Far too many of our students enter as ninth graders reading woefully below level. Part of the problem, we believe, is due to the Matthew effect. The gist of this theory is that kids who struggle with reading for whatever reason avoid it all costs, causing them to fall even further behind. And of course, the farther behind they fall, the more they avoid reading.
As a result, our school’s English department has set out to create a culture of reading. We envision a school full of students who read for fun and engage in informal conversations with each other about books as readily as they do about last night’s basketball game. Students who would talk about the film version of a text and proclaim the book was way better. By focusing our efforts on creating such a culture (rather than on, say, scripted remedial curriculum), we hope that students will enjoy reading more and then read more.
One of the first things we changed to this end was our summer reading, as summer reading loss among inner-city students is well-documented. Previously, each grade level had an assigned text to read over the summer. Students would read the book and then write an essay or create a project that they would submit upon their return in the fall. As well-intentioned (and plagiarism-prone) as this was, it did not create the culture we wanted.
So last year we gave students more choice. We created a list of books with a few selections per genre. Students were given a packet that featured the cover, a brief synopsis of the premise, a simple approximation of difficulty, and page count for each book. After a week, they submitted their top three choices were then assigned one of those titles. Over the break, students completed a log in which they had to summarize and annotate each chapter and create a few discussion questions. In the fall they took part in discussion groups in their English classes with others who had read the same book.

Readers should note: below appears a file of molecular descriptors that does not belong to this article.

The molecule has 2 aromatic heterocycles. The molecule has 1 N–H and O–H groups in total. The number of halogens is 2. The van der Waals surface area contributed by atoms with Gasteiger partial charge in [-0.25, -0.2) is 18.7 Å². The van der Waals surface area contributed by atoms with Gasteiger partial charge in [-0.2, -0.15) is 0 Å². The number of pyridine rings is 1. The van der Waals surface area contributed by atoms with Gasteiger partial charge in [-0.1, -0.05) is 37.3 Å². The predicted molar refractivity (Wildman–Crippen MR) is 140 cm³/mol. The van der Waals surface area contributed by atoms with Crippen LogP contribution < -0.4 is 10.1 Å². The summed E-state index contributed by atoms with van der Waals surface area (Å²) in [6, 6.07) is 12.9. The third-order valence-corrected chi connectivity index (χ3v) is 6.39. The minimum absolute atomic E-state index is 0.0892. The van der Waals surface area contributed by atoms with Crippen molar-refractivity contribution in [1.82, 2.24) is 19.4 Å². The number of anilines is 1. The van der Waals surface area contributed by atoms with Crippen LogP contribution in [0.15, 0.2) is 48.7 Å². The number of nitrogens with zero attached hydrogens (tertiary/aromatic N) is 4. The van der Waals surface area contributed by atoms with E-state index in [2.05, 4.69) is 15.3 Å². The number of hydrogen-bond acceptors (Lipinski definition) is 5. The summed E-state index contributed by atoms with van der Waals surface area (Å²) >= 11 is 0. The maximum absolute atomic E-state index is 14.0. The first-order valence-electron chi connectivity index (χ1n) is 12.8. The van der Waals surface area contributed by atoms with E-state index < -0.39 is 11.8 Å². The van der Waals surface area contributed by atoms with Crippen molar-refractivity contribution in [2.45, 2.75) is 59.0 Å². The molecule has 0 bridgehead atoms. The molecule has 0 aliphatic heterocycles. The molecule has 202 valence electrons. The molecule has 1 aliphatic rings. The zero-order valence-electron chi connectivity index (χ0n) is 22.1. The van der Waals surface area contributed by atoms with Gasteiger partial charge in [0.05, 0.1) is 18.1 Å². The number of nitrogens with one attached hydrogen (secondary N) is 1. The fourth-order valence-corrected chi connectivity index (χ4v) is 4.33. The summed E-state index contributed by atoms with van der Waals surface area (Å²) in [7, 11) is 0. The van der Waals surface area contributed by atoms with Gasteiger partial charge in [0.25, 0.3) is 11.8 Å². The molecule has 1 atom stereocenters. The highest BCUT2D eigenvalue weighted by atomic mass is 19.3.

Of course, things weren’t perfect. One thing we learned (i.e. were told by students) was that we needed more sports-related selections (we’re in all-boys school). We’re also going to encourage all faculty members to read at least one of the books from the list, and we’re considering creating cross-grade level reading groups.
But overall, I liked the results. Some students claimed it was the only book they had ever read all the way through outside of class. Others cited their summer reading book as their favorite book on my beginning of the year survey. And I had numerous old students stop by to talk about how great their book was and did I have the sequel for them to borrow. By these indications, I think we’re getting there one page at a time.
What does your school’s summer reading look like? Do you have any recommendations for books that should go on our list this for this summer?